The other day I was washing dishes when I noticed that Kaitlan had gotten very quiet in her room. Her room is right off the kitchen and while we typically let her go in there and play on her own (it’s childproofed to the nines), typically you can hear her banging her toys around or talking pretty loudly. But it was quiet.
Panicked, I dashed across the kitchen to her doorway and found her sitting next to a pile of board books we keep on her memory box. A book was perched on her knees and she was carefully turning the page over and back again, softly speaking and pointing to the illustrations. I quickly ducked out of the doorway before she saw me. It didn’t last much longer, but it was enough.
New parenting is full of fear and thoughts of “am I doing this right/wrong/enough/too much?” The internet provides a lot of information, but it’s the full spectrum of minimalism to micromanagement when it comes to parenting. Sometimes it’s tough to maintain a somewhat manageable, rational path through it all.
In addition to really good food, books are high on the list of things I want Kaitlan to love. Most of the advice I received was simple: Read early, read often, stick with it. So that’s what I did. But in my constant goal to pay-it-forward, I wanted to offer a few practical habits and tips that have helped us emphasize books and reading.
Ask for books as gifts to grow your collection
We’re really blessed with friends who like books as much as we do, so we received an entire library through our showers and gifts. As people ask what she’s playing with around the holidays — we plan to emphasize BOOKS!
Build the supporting skills
While we didn’t start reading from day 1, we spoke to Kaitlan constantly. We would have conversations, read from our own books and magazines, and ask her questions, and use our hands to emphasize and point.
Keep books in every room and within reach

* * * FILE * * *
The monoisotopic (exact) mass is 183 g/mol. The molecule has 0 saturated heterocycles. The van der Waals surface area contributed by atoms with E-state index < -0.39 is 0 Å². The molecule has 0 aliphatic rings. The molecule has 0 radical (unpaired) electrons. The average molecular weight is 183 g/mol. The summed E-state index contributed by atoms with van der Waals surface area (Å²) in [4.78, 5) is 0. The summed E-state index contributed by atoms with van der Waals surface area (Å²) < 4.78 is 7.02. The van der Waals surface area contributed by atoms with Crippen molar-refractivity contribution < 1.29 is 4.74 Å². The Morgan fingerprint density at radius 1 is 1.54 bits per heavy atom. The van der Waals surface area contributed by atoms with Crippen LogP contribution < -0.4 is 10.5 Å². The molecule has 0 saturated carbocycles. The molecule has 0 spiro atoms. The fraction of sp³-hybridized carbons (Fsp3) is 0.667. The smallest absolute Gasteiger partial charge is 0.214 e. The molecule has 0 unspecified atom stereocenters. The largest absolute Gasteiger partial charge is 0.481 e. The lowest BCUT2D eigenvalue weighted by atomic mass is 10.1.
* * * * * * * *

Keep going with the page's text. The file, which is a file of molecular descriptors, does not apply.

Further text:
We keep books everywhere Kaitlan spends time. We have baskets and little stacks here and there. They end up on the floor and some are looking a little battered now, but start with board books first and evolve as their interest and attention span grows.
Expand your definition of reading
Most often, our “reading” actually becomes a back-and-forth conversation about what she is thinking and feeling about what she sees and hears. Because we often are re-reading titles, I do it in a different way each time and add funny voices and add/subtract dialogue wherever I think it fits. Bottom line: there is no wrong way to do it, just do it!
Let them read to you
This won’t come for a while, but eventually your kids will pick up on what you’re doing and begin to do it themselves. It’s honestly one of the biggest thrills of my life when Kaitlan picks up a book and does voices and mimics the stories she’s heard dozens of times.
Enrich your reading experience by asking questions. Simple things like asking them to point at certain objects or if they can count how many of something is on the page. They remember you’ve done this too. Kaitlan now points out the dolls on every page of one of her books every time and knows that the bottle of milk in her farmer’s market book is the same bottle she has before bed.
Invest in different types of books
You never know what will catch them on a particular day. Have books with textures, pop-ups, pull-outs, lift-flaps — anything! Books with flaps, pull-outs and textures were some of the first that Kaitlan really gravitated toward.
Carve out a time and place, but never say no to reading
By having books in every room and places to sit and enjoy them, we’ve increased both the probability and frequency Kaitlan reads them. But when she comes to us outside those areas, we always work to acknowledge her desire to read or read with us, even if we’re busy.
Do you have reading tips for babies and children? I’d love to hear more ideas, especially if you’re kids are a little older!
…And I’m currently compiling Kaitlan’s very own “What I’m Reading” list — stay tuned!
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